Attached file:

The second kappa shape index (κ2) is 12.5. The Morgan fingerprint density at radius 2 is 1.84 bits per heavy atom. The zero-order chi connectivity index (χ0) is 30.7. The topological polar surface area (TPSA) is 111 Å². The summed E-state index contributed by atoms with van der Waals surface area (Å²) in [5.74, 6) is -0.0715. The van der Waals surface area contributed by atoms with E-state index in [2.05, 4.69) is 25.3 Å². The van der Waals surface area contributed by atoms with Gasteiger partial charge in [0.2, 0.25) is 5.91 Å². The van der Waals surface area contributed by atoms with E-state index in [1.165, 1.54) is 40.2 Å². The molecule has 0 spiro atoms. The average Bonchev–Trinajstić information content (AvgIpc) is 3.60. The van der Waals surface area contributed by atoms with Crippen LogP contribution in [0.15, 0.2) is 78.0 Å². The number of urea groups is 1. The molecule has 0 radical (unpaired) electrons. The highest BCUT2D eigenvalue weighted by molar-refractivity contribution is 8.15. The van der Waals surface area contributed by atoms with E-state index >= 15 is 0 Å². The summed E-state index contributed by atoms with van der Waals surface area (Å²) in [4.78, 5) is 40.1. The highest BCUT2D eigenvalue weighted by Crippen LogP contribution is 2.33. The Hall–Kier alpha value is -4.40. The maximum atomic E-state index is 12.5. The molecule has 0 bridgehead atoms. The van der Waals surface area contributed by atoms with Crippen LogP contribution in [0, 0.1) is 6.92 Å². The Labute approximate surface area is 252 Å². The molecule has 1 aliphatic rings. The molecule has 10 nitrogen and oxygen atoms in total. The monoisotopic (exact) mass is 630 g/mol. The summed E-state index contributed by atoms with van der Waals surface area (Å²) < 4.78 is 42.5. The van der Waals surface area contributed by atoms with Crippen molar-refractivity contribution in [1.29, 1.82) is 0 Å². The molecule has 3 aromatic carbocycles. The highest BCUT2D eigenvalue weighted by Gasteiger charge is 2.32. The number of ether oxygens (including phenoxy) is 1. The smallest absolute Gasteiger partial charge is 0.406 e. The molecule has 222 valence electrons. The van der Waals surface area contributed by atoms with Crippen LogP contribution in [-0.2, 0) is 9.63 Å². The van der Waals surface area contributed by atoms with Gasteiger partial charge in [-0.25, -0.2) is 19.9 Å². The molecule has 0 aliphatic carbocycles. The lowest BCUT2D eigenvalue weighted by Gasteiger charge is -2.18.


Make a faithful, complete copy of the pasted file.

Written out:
The second kappa shape index (κ2) is 12.5. The Morgan fingerprint density at radius 2 is 1.84 bits per heavy atom. The zero-order chi connectivity index (χ0) is 30.7. The topological polar surface area (TPSA) is 111 Å². The summed E-state index contributed by atoms with van der Waals surface area (Å²) in [5.74, 6) is -0.0715. The van der Waals surface area contributed by atoms with E-state index in [2.05, 4.69) is 25.3 Å². The van der Waals surface area contributed by atoms with Gasteiger partial charge in [0.2, 0.25) is 5.91 Å². The van der Waals surface area contributed by atoms with E-state index in [1.165, 1.54) is 40.2 Å². The molecule has 0 spiro atoms. The average Bonchev–Trinajstić information content (AvgIpc) is 3.60. The van der Waals surface area contributed by atoms with Crippen LogP contribution in [0.15, 0.2) is 78.0 Å². The number of urea groups is 1. The molecule has 0 radical (unpaired) electrons. The highest BCUT2D eigenvalue weighted by molar-refractivity contribution is 8.15. The van der Waals surface area contributed by atoms with E-state index >= 15 is 0 Å². The summed E-state index contributed by atoms with van der Waals surface area (Å²) in [4.78, 5) is 40.1. The highest BCUT2D eigenvalue weighted by Crippen LogP contribution is 2.33. The Hall–Kier alpha value is -4.40. The maximum atomic E-state index is 12.5. The molecule has 0 bridgehead atoms. The van der Waals surface area contributed by atoms with Crippen LogP contribution in [0, 0.1) is 6.92 Å². The Labute approximate surface area is 252 Å². The molecule has 1 aliphatic rings. The molecule has 10 nitrogen and oxygen atoms in total. The monoisotopic (exact) mass is 630 g/mol. The summed E-state index contributed by atoms with van der Waals surface area (Å²) < 4.78 is 42.5. The van der Waals surface area contributed by atoms with Crippen molar-refractivity contribution in [1.29, 1.82) is 0 Å². The molecule has 3 aromatic carbocycles. The highest BCUT2D eigenvalue weighted by Gasteiger charge is 2.32. The number of ether oxygens (including phenoxy) is 1. The smallest absolute Gasteiger partial charge is 0.406 e. The molecule has 222 valence electrons. The van der Waals surface area contributed by atoms with Crippen LogP contribution in [-0.2, 0) is 9.63 Å². The van der Waals surface area contributed by atoms with Gasteiger partial charge in [-0.25, -0.2) is 19.9 Å². The molecule has 0 aliphatic carbocycles. The lowest BCUT2D eigenvalue weighted by Gasteiger charge is -2.18.